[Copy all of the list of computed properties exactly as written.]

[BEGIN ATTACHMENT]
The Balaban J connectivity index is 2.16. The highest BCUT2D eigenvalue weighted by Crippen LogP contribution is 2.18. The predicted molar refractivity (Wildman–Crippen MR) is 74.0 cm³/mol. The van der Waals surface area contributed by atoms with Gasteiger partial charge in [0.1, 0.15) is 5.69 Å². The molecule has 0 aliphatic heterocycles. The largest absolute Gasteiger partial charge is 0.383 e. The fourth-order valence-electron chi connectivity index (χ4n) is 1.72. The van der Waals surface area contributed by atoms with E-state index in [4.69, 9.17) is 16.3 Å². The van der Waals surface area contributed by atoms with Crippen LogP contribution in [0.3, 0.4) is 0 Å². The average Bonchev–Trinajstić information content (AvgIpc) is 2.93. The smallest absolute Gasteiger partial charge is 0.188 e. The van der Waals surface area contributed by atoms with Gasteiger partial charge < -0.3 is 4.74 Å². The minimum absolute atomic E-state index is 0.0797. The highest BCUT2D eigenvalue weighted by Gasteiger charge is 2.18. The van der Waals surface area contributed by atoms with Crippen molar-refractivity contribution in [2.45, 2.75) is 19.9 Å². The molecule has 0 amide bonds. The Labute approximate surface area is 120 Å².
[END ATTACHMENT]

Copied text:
The Balaban J connectivity index is 2.16. The highest BCUT2D eigenvalue weighted by Crippen LogP contribution is 2.18. The predicted molar refractivity (Wildman–Crippen MR) is 74.0 cm³/mol. The van der Waals surface area contributed by atoms with Gasteiger partial charge in [0.1, 0.15) is 5.69 Å². The molecule has 0 aliphatic heterocycles. The largest absolute Gasteiger partial charge is 0.383 e. The fourth-order valence-electron chi connectivity index (χ4n) is 1.72. The van der Waals surface area contributed by atoms with E-state index in [4.69, 9.17) is 16.3 Å². The van der Waals surface area contributed by atoms with Crippen LogP contribution in [0.3, 0.4) is 0 Å². The average Bonchev–Trinajstić information content (AvgIpc) is 2.93. The smallest absolute Gasteiger partial charge is 0.188 e. The van der Waals surface area contributed by atoms with Gasteiger partial charge < -0.3 is 4.74 Å². The minimum absolute atomic E-state index is 0.0797. The highest BCUT2D eigenvalue weighted by Gasteiger charge is 2.18. The van der Waals surface area contributed by atoms with Crippen molar-refractivity contribution in [2.45, 2.75) is 19.9 Å². The molecule has 0 amide bonds. The Labute approximate surface area is 120 Å².